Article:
COLUMBIA — The piece is a ballet named “La Création du Monde” by Darius Milhaud. On stage, dancers playing animals from the African Savannah wear Cubist, African-inspired masks and stomp around flat-footed. Trombones and trumpets blare rambunctious jazz that suddenly shifts into traditional classical music.
It may look like an avant-garde version of Broadway’s “The Lion King,” but it is France in the 1920s; and although Odyssey Concert Series will perform solely the music from the ballet, the musicians hope to convey the full original spirit.
Tonight, the Odyssey Concert Series is having its season finale, titled “Creation of the World” after Milhaud’s “La Création du Monde.” In addition to the piece by Milhaud, the concert will feature a number works by 20th century composers as well as a pre-concert recital.
Written in 1923, “La Création du Monde” outlines the creation of the world according to African folklore. Milhaud, who traveled from his native France to Harlem in 1922, tried to write a symphonic work that drew on his experience of hearing authentic jazz in the United States.
“The piece combines popular culture with the high culture,” said Leo Saguiguit, the MU professor of saxophone who will conduct the work. “That is one of the focuses of the avant-garde art movement in France.”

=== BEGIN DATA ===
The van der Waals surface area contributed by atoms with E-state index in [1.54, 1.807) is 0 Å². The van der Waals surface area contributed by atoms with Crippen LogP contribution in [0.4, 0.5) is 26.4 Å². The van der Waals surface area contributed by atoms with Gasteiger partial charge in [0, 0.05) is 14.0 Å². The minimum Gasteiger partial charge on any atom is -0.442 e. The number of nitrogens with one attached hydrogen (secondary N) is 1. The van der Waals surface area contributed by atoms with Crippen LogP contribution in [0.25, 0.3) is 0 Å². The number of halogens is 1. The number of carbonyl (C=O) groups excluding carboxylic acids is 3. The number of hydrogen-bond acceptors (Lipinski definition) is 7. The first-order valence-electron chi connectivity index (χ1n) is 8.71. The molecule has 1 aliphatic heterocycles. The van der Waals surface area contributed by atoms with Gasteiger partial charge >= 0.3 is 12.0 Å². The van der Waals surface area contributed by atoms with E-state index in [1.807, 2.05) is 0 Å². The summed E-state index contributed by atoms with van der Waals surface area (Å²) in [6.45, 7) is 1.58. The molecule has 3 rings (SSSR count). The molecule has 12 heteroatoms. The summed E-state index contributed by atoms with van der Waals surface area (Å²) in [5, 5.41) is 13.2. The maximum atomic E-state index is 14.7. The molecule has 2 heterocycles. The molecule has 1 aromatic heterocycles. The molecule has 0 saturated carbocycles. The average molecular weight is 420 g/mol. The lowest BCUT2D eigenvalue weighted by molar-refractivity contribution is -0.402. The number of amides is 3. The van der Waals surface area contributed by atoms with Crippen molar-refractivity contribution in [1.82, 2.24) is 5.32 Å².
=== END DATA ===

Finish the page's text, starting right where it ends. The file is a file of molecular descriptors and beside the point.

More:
Saguiguit said the piece was one of the first works he played with a professional ensemble and that he was excited to bring it to Columbia.
“I love playing but thought conducting the piece would be something I would like to do,” he said.
The work was the first to use jazz in a classical setting and was written a full year before Gershwin’s famous “Rhapsody in Blue,” Saguiguit said. It combines jazz and traditional idioms such as a jazz version of the Baroque fugue that is supposed to convey the chaos of creation.
A pre-concert recital will feature a clarinet sonata written by MU student-composer Anthony Hernandez. A junior composition major, Hernandez wrote the piece during the fall semester and is excited to hear it played live.
“It’s always cool going from hearing your piece played by MIDI (sound reproduction system) to hearing musicians play it,” said Hernandez. “It’s a surreal experience.”
Hernandez’s piece had its first public hearing in a recital at MU last week.
“The first time it was premiered,” he said, “I hadn’t heard it played in its entirety — so you are always a little worried it will fall apart.”